Understanding Canine Distemper

What Is Canine Distemper?

Canine distemper is a highly contagious disease that is caused by a virus known as
paramyxovirus.

This is a very dangerous virus and often attacks a dog's gastrointestinal, respiratory,
and nervous systems. As the name suggests, canine distemper is a dog that
primarily affects dogs, however, other animals are also susceptible to this disease,
including minks, ferrets, foxes, and other carnivores.

These animals can spread the disease to other animals, including your dog.

Spread of the Virus Canine distemper is spread via contact with nasal fluids and airborne transmission. Therefore, domestic dogs are infected by breathing in particles that have been secreted by an infected host. Even after recovery, a dog can continue to carry the virus for several weeks. This, in turn, can lead to further contamination if the dog is not properly cared for and even quarantined.

Symptoms of Canine Distemper The worst thing about canine distemper is that the dog might appear normal and healthy for several weeks even after contracting the virus. This often makes identifying the virus during its early stages very difficult. The initial signs and symptoms of this disease include watery eyes, runny nose, and sore throat. This will be followed with a marked increase in the dog's temperature to about 103.5F. These symptoms often worsen within the next several days. The tonsils become enlarged. The dog may also develop diarrhoea at this point. If not treated within four weeks, the virus will start affecting the brain - marked by twitching which later develop into large convulsions.

Risk Is your dog at risk of contracting canine distemper? The answer is yes. Although this risk various with your particular circumstances. Puppies less than four months old are at greatest risk. Similarly, dogs which have not been vaccinated are have a high risk of contracting canine distemper. Therefore, it is wise to always take precautions because all dogs are susceptible to this virus. In fact, at one time canine distemper was the leading cause death among dogs.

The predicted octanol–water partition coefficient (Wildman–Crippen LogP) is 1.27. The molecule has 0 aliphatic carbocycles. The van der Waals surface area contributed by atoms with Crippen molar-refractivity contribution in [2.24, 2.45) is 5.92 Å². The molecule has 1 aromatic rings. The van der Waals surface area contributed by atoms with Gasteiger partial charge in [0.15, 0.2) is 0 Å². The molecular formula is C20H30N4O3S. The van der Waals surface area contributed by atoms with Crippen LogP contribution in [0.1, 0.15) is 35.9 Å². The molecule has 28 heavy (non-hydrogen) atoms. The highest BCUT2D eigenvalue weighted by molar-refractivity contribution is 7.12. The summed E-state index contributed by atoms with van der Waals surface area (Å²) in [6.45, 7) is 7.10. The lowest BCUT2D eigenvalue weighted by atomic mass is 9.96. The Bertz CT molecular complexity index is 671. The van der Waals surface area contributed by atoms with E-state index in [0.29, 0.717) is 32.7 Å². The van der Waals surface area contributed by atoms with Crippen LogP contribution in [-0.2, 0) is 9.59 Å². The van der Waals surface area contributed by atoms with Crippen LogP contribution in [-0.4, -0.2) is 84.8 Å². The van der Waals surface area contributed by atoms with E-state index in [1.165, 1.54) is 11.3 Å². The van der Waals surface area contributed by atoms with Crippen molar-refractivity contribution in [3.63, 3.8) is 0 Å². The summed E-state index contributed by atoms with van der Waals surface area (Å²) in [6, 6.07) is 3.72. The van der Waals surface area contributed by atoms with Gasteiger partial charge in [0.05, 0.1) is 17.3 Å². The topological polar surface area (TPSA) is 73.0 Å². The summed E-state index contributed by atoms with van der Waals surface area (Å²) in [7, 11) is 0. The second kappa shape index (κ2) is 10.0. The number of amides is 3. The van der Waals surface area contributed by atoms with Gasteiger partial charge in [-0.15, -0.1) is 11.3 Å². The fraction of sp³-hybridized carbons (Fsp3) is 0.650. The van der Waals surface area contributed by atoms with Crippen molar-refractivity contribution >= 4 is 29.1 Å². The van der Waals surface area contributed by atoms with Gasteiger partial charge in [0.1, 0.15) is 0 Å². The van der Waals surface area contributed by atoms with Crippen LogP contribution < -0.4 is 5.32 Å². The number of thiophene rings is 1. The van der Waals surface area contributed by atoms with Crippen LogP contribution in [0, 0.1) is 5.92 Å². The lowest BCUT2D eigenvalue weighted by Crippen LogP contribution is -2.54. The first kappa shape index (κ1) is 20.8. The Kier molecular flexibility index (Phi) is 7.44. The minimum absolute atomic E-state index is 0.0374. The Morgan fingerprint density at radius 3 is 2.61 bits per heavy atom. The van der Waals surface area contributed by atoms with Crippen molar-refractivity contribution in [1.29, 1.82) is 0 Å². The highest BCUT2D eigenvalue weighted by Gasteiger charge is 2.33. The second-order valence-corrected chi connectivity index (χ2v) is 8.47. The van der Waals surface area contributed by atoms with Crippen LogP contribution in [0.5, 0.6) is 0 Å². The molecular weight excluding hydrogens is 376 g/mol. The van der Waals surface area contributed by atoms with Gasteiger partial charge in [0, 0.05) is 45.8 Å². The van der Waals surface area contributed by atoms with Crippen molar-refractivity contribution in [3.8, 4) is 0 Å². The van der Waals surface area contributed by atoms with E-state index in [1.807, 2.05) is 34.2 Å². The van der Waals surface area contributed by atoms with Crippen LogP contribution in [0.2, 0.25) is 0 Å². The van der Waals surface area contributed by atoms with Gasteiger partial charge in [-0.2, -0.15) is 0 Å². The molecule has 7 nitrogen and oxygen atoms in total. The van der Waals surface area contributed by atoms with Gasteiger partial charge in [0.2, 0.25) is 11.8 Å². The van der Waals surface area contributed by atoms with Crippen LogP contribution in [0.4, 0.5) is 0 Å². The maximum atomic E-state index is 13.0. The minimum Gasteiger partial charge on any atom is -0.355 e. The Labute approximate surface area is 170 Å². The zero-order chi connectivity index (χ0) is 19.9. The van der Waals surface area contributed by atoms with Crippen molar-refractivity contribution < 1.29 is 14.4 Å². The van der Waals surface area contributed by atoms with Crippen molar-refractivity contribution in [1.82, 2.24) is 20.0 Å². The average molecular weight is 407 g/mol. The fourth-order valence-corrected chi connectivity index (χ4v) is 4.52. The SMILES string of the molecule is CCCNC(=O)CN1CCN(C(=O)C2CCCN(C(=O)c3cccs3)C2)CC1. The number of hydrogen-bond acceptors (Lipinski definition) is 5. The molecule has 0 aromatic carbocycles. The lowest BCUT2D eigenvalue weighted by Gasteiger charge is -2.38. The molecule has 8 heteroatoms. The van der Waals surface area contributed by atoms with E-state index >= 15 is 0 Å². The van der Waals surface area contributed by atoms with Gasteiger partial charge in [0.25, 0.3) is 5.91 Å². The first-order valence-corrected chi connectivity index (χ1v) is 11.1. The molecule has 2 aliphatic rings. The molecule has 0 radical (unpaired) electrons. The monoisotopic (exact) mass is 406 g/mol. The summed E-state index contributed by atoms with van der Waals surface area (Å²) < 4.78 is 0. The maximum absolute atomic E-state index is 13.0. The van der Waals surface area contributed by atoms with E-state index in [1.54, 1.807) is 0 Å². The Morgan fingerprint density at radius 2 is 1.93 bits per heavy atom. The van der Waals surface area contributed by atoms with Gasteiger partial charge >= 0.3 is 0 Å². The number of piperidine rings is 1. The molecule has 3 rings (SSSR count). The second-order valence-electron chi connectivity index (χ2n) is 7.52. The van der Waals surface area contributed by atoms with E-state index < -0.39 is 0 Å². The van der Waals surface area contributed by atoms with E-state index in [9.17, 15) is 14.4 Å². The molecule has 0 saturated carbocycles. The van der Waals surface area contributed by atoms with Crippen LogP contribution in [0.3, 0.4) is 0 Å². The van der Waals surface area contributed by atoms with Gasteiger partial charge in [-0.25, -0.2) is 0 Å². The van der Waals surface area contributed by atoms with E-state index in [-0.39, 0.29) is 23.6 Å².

Treatment for Canine Distemper Although veterinarian medicine has not yet found a proper cure for this disease, there are treatments that have proven to be very reliable in combating it. First of all, treatment for canine distemper involves controlling the spread of the disease. Treatment also involves controlling the severity of the secondary illnesses which develop, including diarrhoea, vomiting, and fluid discharge. There area also drugs that are used to control spasms and twitches. Dogs suffering from canine distemper should be given proper nursing care to make them feel comfortable. In all cases consult a qualified veterinary professional.

Prevention of canine distemper How can canine distemper be prevented in the first place? Start with simple procedures such as vaccinations. Have your dog vaccinated. Puppies should be vaccinated when they are six weeks old. Also consider revaccinating puppies after every 3-4 weeks until they are 16 months old. This is the only way of truly preventing canine distemper given that there is no definitive cure to date.

When vaccinating your dog, be sure that the type of vaccine being administered has been approved for the type of animal that is being inoculated. Otherwise, it is possible that the dog could actually contract the disease from the vaccine itself. This isn't very common but it is worth double checking (vaccinations against canine distemper for dogs are mandatory in many parts of the United States). And as with the prevention of other types of illnesses and disease, be sure to keep the dog's (and your) environment clean by routinely cleaning with disinfectants and detergents, since these substances do destroy the virus.